• Take advantage of training opportunities to increase field safety and promote awareness (for example, self-defense courses, first aid, safety aids and cultural history courses about the location of the field site).
  • Know who manages the field site(s) and inform the field managers when and where you will be at those locations.
  • Introduce yourself to the neighbors surrounding the field property, or leave a short note informing neighbors about research being conducted at nearby locations and who will be conducting the research. It is advisable to also include contact information, preferably information that clearly demonstrates affiliation with the research institution to provide additional credibility.
  • Engage in fieldwork with another person, when possible. When this is not possible, have a point of contact (preferably the supervisor) who is aware of your whereabouts and expected schedule on a given day. A written communication plan that gives notice of field plans is another way to maintain communication with a point of contact.
  • Always carry credentials in case someone challenges why you are at the field site. These include photo identification (driver’s license, passports, institution identification) and relevant permits. Any additional form of identification that clearly demonstrates affiliation with the research institution can also be helpful (that is, university apparel, institution bumper stickers or car magnets, and so on).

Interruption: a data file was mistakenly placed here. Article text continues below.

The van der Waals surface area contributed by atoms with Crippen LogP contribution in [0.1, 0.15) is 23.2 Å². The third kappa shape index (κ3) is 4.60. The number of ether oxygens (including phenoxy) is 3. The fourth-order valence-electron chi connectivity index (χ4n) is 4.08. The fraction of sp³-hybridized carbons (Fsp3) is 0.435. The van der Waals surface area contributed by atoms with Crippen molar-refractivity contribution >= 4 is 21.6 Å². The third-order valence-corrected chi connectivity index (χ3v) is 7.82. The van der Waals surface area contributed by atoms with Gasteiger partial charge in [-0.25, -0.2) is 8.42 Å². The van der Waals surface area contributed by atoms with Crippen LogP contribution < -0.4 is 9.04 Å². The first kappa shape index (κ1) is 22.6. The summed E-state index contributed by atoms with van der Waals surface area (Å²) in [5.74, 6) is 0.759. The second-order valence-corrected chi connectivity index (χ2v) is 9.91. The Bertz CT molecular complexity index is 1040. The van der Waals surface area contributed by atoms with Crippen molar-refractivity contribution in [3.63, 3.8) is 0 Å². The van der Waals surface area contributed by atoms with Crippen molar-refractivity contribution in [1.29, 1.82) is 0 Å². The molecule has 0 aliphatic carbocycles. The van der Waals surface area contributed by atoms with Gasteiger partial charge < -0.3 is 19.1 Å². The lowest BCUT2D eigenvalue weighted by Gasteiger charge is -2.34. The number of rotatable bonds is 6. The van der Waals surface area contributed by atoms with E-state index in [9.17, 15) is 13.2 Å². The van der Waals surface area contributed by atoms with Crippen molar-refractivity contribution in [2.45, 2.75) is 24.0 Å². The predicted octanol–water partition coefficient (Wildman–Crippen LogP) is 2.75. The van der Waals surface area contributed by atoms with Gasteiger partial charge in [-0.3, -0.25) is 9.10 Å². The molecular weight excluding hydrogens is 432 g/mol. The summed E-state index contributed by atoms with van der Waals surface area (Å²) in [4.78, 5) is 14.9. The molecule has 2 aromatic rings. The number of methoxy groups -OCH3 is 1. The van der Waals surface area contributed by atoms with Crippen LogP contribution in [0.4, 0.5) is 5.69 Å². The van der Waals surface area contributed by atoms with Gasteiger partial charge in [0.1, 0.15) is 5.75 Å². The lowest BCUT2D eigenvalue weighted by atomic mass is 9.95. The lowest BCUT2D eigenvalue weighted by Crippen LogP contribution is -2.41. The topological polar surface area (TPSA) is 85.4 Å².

If at any time you feel unsafe, you should contact your supervisor to discuss ways to modify the project. While supervisors may work closely with researchers, they often do so outside of the field site, and therefore may not know of the risks and dangers encountered therein. It is paramount that at-risk individuals advocate for themselves.


There are many resources available that may provide more in-depth information regarding your research environment. Please use the references in this section for further information on many of the topics discussed.

MSU Environmental Health and Safety:

Website - ehs.msu.edu
Phone - 517-355-0153
Email - ehs@msu.edu

MSU Public Safety and Police Services:

Website – police.msu.edu
Phone - (517) 355-2221
Email – info@police.msu.edu

MSU Office of the University Ombudsperson

Website- www.ombud.msu.edu
Phone - (517) 353-8830
E-mail-  ombud@msu.edu 

MSU Resource Center for Persons with Disabilities

Website - https://www.rcpd.msu.edu

Michigan DNR:

Hunting season calendar - www.michigan.gov/dnr/0,4570,7-350-79119_79147_82106---


Travel - http://wwwn.cdc.gov/travel/default.aspx Waterborne diseases - http://www.cdc.gov/healthywater/

National Weather Service:

Extreme weather safety - http://weather.gov/safety.html

US Forest Service:

Outdoor activity safety - http://www.fs.fed.us/safety/outdoor/

American Lyme Disease Foundation

Lyme disease info - http://www.aldf.com

Safe fieldwork strategies for at-risk individuals, their supervisors and institutions: https://www.nature.com/articles/s41559-020-01328-5


Tags: department of entomology, entomology farm


Jacquelyn Perkins